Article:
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David Brown and N.C. Aizenman
July 29, 2011 ET

An influ­ential pan­el that advises the fed­eral govern­ment on sci­ence pol­icy proposed Friday that the Food and Drug Admin­istration scrap the process it uses to clear many med­ical devices for use because the current method can’t en­sure they are safe and ef­fective.

The FDA should require more extensive test­ing of thou­sands of “moderate-risk devices” — from wheelchairs to arti­ficial hips — that come to mar­ket with lit­tle study because manufac­turers can argue that the devices are “sub­stantially equiva­lent” to prod­ucts already in use, the pan­el said.

A committee of 12 experts convened by the In­stitute of Medicine said the process al­lows a device to slowly evolve from its “sub­stantially equiva­lent” an­cestor with­out ev­er getting its own as­sess­ment for safety and ef­fectiveness. Fur­thermore, many old­er devices that are basis for the compari­son them­selves were nev­er fully tested.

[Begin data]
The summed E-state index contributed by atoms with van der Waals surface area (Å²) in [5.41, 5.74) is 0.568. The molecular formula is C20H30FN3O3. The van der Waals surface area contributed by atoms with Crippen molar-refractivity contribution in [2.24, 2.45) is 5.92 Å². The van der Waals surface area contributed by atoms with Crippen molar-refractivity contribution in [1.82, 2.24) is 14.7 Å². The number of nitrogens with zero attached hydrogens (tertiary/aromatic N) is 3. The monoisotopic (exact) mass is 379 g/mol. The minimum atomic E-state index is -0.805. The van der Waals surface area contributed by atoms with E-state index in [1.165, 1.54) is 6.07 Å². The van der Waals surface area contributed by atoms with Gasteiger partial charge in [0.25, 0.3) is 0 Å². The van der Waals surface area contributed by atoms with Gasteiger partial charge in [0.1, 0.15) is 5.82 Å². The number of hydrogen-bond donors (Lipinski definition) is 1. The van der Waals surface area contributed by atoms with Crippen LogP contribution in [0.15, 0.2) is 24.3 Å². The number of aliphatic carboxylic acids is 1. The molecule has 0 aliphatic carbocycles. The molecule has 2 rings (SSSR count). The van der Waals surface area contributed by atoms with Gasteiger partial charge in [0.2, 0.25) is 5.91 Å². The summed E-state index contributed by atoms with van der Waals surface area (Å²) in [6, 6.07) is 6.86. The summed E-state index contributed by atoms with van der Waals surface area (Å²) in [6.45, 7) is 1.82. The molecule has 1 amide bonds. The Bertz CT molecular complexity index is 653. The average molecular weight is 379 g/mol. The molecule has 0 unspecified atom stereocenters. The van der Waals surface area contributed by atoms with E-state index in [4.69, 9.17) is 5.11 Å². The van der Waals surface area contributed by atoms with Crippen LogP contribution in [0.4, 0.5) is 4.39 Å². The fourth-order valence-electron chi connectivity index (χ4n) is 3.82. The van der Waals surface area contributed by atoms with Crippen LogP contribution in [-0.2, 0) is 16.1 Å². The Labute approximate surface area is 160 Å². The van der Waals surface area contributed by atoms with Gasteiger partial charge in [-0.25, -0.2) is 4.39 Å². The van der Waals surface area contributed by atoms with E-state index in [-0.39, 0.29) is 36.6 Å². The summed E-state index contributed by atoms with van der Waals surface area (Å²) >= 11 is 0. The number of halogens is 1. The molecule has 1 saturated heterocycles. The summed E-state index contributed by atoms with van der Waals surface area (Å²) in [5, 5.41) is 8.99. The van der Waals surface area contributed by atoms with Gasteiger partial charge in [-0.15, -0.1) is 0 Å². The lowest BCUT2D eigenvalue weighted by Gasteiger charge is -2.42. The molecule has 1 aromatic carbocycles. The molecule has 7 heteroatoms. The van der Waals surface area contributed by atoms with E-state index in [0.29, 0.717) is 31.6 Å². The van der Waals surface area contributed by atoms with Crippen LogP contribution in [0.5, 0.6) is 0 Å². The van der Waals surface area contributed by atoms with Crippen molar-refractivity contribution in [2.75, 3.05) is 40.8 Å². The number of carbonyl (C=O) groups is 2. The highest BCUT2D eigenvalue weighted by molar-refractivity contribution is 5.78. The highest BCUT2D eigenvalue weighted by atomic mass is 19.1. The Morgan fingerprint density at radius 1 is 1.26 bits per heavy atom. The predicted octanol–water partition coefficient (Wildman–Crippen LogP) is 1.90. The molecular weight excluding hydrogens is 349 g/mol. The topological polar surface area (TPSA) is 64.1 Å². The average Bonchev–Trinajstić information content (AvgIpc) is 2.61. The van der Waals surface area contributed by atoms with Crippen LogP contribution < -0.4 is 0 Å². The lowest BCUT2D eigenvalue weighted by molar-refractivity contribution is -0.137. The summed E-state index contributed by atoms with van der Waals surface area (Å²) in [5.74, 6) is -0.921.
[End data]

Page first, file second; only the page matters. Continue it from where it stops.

“The public thinks that if the FDA clears and ‘approves’ a device that safety and ef­fectiveness has been consid­ered. But that is not always the case,” said David R. Challoner, a physician who headed the pan­el.

While the committee did not offer details for a new process, any change would almost certainly require more work by device makers, many of which are small, entrepreneurial compa­nies betting millions of dollars on the success of a single item.

FDA response

Somewhat surpris­ingly, the FDA’s initial response to Friday’s report was to reject its central find­ing.

“FDA be­lieves that the [current] process should not be elim­inated but we are open to additional propos­als and approaches for con­tinued improve­ment of our device review programs,” said Jeffrey Shuren, di­rector of the agency’s Center for Devices and Ra­dio­logical Health. That center had asked for the IOM’s advice on the mat­ter.

The 280-page report comes as device makers have been urg­ing the FDA to stream­line the approvals system. A group of manufac­turers has also been campaigning to un­der­mine the report, saying the 12-member pan­el of physicians, lawyers and pol­icy experts doesn’t rep­resent all points of view.